This central concept in the onto-ethics of Nicolai Hartmann describes a neganthropic aspect of the mode of being of the real: we imagine that everything that is conceivable is possible; but in fact it is really only ever the actual that is possible, or that was possible before it was made actual. If we cherish a belief in a – so to speak àhalf-existent – plurality of numerous possibilities and potentialities which are all somehow “at our disposal”, this is because this belief helps to console us and to avert our attention from the true “hardness of the real”.
Parents beget children in order that these children will be able, as the phrase goes, to “make their fortune” in the world. But as the other phrase which speaks of “the rat-race of pleasure” suggests, this is much harder than it is often assumed to be. Even after some extraordinary improvement in their circumstances or after some amazing stroke of luck people tend to slip back, after some time, to some much lower level of happiness. Things are different when it is a matter of a great catastrophe in people’s lives: in such cases it tends to take a much longer time before people once again acquire their former contentment.
Whoever acts in such a way that another human being begins to exist is responsible for the fact that there now exists one more being who may possess, indeed, in the words of the US Declaration of Independence, “an inalienable right to the pursuit of happiness” but who is constituted, in fact, in such a way that it will always be difficult for him to maintain himself for long on a very high level of happiness, whereas a single stroke of adversity will often leave him permanently discontented.
 See, for example: Baumeister et al., Bad is stronger than good, S. 326.
Quite aside from any experiences of happiness or suffering that new human beings brought into existence might undergo, the question also arises of the effect of salvation or calamity for other human beings that might proceed from this existence. Indeed, not a few people have justified their pronatal decision by pointing out the possibility that the child that they beget might become a bringer of salvation to mankind. Marie von Ebner-Eschenbach sketches such a scenario in her story “Das Schädliche”:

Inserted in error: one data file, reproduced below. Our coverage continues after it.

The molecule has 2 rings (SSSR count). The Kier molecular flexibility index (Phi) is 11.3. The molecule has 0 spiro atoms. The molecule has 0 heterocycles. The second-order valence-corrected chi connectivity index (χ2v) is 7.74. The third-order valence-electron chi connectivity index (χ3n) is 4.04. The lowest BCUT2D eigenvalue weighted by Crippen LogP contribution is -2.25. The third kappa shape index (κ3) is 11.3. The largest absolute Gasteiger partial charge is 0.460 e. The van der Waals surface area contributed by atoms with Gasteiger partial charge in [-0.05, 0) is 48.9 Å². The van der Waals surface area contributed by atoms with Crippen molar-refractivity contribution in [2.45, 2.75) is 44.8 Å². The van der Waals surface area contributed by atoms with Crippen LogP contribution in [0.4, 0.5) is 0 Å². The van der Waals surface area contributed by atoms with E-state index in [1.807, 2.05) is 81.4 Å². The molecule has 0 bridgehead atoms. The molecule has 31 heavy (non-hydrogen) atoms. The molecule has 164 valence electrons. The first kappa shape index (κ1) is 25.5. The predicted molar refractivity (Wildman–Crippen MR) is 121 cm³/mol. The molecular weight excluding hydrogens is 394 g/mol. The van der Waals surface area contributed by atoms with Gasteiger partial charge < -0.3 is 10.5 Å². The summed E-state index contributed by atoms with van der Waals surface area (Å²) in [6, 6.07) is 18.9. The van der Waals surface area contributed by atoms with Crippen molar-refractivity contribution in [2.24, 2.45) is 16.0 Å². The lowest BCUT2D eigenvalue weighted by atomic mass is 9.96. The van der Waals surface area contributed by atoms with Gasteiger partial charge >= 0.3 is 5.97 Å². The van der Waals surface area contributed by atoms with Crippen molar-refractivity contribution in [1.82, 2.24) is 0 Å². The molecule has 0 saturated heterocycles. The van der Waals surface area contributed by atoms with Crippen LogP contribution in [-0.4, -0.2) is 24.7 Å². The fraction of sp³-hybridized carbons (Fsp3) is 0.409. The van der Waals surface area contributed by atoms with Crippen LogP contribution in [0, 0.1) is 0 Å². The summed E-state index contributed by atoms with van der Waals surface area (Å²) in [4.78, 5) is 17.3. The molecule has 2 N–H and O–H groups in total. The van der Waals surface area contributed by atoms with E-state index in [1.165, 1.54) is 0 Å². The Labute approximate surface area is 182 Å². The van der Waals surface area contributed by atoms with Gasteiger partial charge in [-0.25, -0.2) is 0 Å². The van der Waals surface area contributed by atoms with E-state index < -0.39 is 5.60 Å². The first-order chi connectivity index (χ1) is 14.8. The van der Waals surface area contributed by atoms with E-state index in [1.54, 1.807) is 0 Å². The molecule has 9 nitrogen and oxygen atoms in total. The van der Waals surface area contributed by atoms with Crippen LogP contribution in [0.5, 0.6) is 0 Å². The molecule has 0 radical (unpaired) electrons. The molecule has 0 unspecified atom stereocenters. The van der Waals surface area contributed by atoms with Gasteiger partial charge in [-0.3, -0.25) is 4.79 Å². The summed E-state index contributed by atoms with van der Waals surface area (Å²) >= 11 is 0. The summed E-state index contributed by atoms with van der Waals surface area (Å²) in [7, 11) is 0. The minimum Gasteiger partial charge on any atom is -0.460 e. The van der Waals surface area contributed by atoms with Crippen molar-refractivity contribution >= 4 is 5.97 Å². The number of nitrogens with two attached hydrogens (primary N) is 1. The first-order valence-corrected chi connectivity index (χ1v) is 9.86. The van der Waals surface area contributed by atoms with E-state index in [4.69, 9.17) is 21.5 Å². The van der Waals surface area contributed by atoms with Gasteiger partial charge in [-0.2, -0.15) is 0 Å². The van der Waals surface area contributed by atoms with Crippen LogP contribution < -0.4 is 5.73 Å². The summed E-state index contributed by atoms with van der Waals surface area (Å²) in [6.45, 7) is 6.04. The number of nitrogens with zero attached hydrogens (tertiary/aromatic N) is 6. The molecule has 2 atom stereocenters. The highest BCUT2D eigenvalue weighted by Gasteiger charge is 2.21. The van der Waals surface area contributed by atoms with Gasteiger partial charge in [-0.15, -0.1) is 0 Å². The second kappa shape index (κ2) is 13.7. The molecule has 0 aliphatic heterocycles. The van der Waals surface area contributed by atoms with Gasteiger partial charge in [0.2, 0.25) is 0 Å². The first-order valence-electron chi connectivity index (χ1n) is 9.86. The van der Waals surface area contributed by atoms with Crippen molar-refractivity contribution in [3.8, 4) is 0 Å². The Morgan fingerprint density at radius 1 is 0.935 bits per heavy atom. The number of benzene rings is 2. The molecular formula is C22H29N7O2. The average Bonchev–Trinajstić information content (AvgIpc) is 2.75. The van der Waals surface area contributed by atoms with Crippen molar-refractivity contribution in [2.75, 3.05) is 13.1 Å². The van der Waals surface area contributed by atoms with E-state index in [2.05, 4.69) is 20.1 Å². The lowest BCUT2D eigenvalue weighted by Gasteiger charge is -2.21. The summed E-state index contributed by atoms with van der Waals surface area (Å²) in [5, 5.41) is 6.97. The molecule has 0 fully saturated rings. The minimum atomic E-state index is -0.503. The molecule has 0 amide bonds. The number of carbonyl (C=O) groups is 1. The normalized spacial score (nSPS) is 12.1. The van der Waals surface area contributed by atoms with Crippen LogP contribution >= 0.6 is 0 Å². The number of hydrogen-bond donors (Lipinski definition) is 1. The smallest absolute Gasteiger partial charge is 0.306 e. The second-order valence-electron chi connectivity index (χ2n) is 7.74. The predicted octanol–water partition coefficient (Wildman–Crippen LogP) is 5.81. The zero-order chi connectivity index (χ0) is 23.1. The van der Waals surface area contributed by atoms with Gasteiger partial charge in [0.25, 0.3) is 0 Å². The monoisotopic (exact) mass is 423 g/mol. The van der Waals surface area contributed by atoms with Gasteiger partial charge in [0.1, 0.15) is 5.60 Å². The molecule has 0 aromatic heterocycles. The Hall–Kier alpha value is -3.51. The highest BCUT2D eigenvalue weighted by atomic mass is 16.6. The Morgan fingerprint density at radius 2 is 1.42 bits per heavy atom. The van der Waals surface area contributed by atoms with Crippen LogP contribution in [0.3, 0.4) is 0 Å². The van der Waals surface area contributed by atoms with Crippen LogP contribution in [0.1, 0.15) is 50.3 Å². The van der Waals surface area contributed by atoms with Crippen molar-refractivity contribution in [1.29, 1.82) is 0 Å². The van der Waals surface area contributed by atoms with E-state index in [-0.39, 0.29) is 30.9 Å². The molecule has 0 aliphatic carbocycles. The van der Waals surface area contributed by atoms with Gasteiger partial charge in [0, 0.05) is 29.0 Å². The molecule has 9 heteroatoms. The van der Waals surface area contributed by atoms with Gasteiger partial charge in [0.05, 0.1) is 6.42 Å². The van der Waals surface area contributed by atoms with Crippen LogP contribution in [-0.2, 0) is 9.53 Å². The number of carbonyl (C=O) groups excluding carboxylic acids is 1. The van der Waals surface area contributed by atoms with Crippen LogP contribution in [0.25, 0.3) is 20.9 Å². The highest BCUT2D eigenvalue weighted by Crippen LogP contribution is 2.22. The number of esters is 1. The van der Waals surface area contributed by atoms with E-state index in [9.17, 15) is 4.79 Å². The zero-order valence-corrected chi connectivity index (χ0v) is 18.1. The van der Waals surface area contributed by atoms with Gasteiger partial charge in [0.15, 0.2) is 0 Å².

“Nordhausen mourned for her for a long time, then took to himself a beautiful, virtuous wife and lived happily ever after. What kind of a future would have awaited him had he married Lore? And their children – what calamities might they have brought down upon the world? Might they have brought down… Here too we find ourselves placed before a question. They might also have brought salvation. Countless examples from life and from history prove…but of course, what does ‘proof’ mean?” (Marie von Ebner-Eschenbach)
One aspect of Asiatic religiosity to which we cannot refuse our appreciation must surely be the following: that the faiths – and also the forms of philosophical reason and reflection – that have emerged from the matrix of this religiosity have been able to raise themselves very much further out of that apparent self-evidence of our “simply having imperatively to be” – an apparent self-evidence grounded in the bionomic realities of our status as component elements of physical Nature – than the Middle Eastern/Occidental counterparts to these Asiatic religions have ever succeeded in doing. But Occidental philosophy, as “the brain of religion”, can today, through antinatalism, link up with the legacy of these extra-Occidental forms of belief and reason.
Due to the “home advantage” enjoyed by existence one must proceed very carefully when attempting to find out whether someone is “happy to have been born”. Just the questions alone “Are you happy to be alive?” or “Would it perhaps have been better if you had never begun to live?” will tend to activate the drive to self-preservation, the involvement of which may bring it about that these questions are answered in a way that is merely defensive, without any real thought or reflection about the topic going into the reply. What is required, then, is a subtler nativistic hermeneutic which does not “assault” the questioned party with a symbolic threat to his existence in the form of an “all-or-nothing” interrogation. Such a subtler manner of proceeding would gingerly try to explore in what measure the questioned individual’s life really is important to him, by taking into account any risky behaviour this latter might engage in and his contentment from moment to moment.